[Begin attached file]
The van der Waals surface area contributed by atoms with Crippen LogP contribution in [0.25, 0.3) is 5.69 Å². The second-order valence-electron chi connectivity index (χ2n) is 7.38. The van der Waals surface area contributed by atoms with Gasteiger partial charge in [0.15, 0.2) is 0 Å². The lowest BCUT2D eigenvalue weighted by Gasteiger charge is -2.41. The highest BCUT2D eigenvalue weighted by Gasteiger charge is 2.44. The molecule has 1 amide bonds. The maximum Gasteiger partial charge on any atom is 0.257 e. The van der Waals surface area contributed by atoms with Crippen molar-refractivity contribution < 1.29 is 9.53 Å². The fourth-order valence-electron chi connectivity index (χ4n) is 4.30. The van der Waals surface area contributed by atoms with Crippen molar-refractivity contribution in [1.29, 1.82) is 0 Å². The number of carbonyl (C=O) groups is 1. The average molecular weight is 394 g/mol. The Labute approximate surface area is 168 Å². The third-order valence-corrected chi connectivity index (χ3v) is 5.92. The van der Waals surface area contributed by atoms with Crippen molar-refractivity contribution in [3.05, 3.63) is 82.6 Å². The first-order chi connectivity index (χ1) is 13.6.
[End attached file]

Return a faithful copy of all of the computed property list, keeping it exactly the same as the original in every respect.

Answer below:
The van der Waals surface area contributed by atoms with Crippen LogP contribution in [0.25, 0.3) is 5.69 Å². The second-order valence-electron chi connectivity index (χ2n) is 7.38. The van der Waals surface area contributed by atoms with Gasteiger partial charge in [0.15, 0.2) is 0 Å². The lowest BCUT2D eigenvalue weighted by Gasteiger charge is -2.41. The highest BCUT2D eigenvalue weighted by Gasteiger charge is 2.44. The molecule has 1 amide bonds. The maximum Gasteiger partial charge on any atom is 0.257 e. The van der Waals surface area contributed by atoms with Crippen molar-refractivity contribution < 1.29 is 9.53 Å². The fourth-order valence-electron chi connectivity index (χ4n) is 4.30. The van der Waals surface area contributed by atoms with Crippen molar-refractivity contribution in [1.29, 1.82) is 0 Å². The number of carbonyl (C=O) groups is 1. The average molecular weight is 394 g/mol. The Labute approximate surface area is 168 Å². The third-order valence-corrected chi connectivity index (χ3v) is 5.92. The van der Waals surface area contributed by atoms with Crippen molar-refractivity contribution in [3.05, 3.63) is 82.6 Å². The first-order chi connectivity index (χ1) is 13.6.